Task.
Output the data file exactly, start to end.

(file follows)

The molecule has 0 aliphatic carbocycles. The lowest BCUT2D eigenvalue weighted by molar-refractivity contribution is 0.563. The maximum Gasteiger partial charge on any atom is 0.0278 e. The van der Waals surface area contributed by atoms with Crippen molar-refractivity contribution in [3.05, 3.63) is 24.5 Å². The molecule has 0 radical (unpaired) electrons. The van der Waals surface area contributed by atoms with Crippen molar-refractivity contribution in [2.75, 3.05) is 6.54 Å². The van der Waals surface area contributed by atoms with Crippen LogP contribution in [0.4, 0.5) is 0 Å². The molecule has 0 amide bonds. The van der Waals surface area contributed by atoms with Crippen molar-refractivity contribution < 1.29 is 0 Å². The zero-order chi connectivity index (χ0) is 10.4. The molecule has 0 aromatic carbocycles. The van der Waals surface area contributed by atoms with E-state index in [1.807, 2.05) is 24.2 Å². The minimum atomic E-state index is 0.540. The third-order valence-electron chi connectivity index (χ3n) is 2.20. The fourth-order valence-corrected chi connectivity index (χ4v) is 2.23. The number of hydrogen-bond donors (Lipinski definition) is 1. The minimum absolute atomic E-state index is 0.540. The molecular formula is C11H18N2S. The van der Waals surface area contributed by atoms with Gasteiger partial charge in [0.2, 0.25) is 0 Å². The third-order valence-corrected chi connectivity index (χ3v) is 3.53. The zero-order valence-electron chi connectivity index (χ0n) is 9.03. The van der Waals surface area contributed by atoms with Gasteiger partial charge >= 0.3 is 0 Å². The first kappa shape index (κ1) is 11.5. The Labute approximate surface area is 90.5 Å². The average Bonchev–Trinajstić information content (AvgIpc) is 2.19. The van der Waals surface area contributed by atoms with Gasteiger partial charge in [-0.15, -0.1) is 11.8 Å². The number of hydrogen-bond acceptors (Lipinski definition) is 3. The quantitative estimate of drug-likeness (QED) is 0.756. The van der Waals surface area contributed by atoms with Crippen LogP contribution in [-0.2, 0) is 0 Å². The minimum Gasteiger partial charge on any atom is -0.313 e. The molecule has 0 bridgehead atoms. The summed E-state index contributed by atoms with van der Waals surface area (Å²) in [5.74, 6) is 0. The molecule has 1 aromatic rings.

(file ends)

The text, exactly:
The molecule has 0 aliphatic carbocycles. The lowest BCUT2D eigenvalue weighted by molar-refractivity contribution is 0.563. The maximum Gasteiger partial charge on any atom is 0.0278 e. The van der Waals surface area contributed by atoms with Crippen molar-refractivity contribution in [3.05, 3.63) is 24.5 Å². The molecule has 0 radical (unpaired) electrons. The van der Waals surface area contributed by atoms with Crippen molar-refractivity contribution in [2.75, 3.05) is 6.54 Å². The van der Waals surface area contributed by atoms with Crippen LogP contribution in [0.4, 0.5) is 0 Å². The molecule has 0 amide bonds. The van der Waals surface area contributed by atoms with Crippen molar-refractivity contribution < 1.29 is 0 Å². The zero-order chi connectivity index (χ0) is 10.4. The molecule has 0 aromatic carbocycles. The van der Waals surface area contributed by atoms with E-state index in [1.807, 2.05) is 24.2 Å². The minimum atomic E-state index is 0.540. The third-order valence-electron chi connectivity index (χ3n) is 2.20. The fourth-order valence-corrected chi connectivity index (χ4v) is 2.23. The number of hydrogen-bond donors (Lipinski definition) is 1. The minimum absolute atomic E-state index is 0.540. The molecular formula is C11H18N2S. The van der Waals surface area contributed by atoms with Gasteiger partial charge in [0.2, 0.25) is 0 Å². The third-order valence-corrected chi connectivity index (χ3v) is 3.53. The zero-order valence-electron chi connectivity index (χ0n) is 9.03. The van der Waals surface area contributed by atoms with Gasteiger partial charge >= 0.3 is 0 Å². The first kappa shape index (κ1) is 11.5. The Labute approximate surface area is 90.5 Å². The average Bonchev–Trinajstić information content (AvgIpc) is 2.19. The van der Waals surface area contributed by atoms with Gasteiger partial charge in [-0.15, -0.1) is 11.8 Å². The number of hydrogen-bond acceptors (Lipinski definition) is 3. The quantitative estimate of drug-likeness (QED) is 0.756. The van der Waals surface area contributed by atoms with Crippen LogP contribution in [-0.2, 0) is 0 Å². The minimum Gasteiger partial charge on any atom is -0.313 e. The molecule has 0 bridgehead atoms. The summed E-state index contributed by atoms with van der Waals surface area (Å²) in [5.74, 6) is 0. The molecule has 1 aromatic rings.